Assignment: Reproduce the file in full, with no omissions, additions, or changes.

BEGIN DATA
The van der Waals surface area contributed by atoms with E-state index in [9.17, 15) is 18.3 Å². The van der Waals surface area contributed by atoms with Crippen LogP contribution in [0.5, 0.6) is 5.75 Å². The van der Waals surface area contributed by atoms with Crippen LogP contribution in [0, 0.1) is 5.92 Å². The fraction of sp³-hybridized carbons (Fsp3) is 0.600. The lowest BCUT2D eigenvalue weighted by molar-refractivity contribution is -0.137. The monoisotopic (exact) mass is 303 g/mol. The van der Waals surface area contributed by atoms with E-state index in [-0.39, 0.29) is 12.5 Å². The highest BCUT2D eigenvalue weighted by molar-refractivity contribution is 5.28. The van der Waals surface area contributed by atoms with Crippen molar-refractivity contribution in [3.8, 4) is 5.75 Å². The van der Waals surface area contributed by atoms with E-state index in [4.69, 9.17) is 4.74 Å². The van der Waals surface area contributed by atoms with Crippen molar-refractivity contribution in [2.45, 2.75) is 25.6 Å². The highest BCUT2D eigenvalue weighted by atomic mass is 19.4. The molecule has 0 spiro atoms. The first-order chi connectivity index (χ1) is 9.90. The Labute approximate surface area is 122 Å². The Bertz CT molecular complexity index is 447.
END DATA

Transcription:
The van der Waals surface area contributed by atoms with E-state index in [9.17, 15) is 18.3 Å². The van der Waals surface area contributed by atoms with Crippen LogP contribution in [0.5, 0.6) is 5.75 Å². The van der Waals surface area contributed by atoms with Crippen LogP contribution in [0, 0.1) is 5.92 Å². The fraction of sp³-hybridized carbons (Fsp3) is 0.600. The lowest BCUT2D eigenvalue weighted by molar-refractivity contribution is -0.137. The monoisotopic (exact) mass is 303 g/mol. The van der Waals surface area contributed by atoms with E-state index in [-0.39, 0.29) is 12.5 Å². The highest BCUT2D eigenvalue weighted by molar-refractivity contribution is 5.28. The van der Waals surface area contributed by atoms with Crippen molar-refractivity contribution in [3.8, 4) is 5.75 Å². The van der Waals surface area contributed by atoms with E-state index in [4.69, 9.17) is 4.74 Å². The van der Waals surface area contributed by atoms with Crippen molar-refractivity contribution in [2.45, 2.75) is 25.6 Å². The highest BCUT2D eigenvalue weighted by atomic mass is 19.4. The molecule has 0 spiro atoms. The first-order chi connectivity index (χ1) is 9.90. The Labute approximate surface area is 122 Å². The Bertz CT molecular complexity index is 447.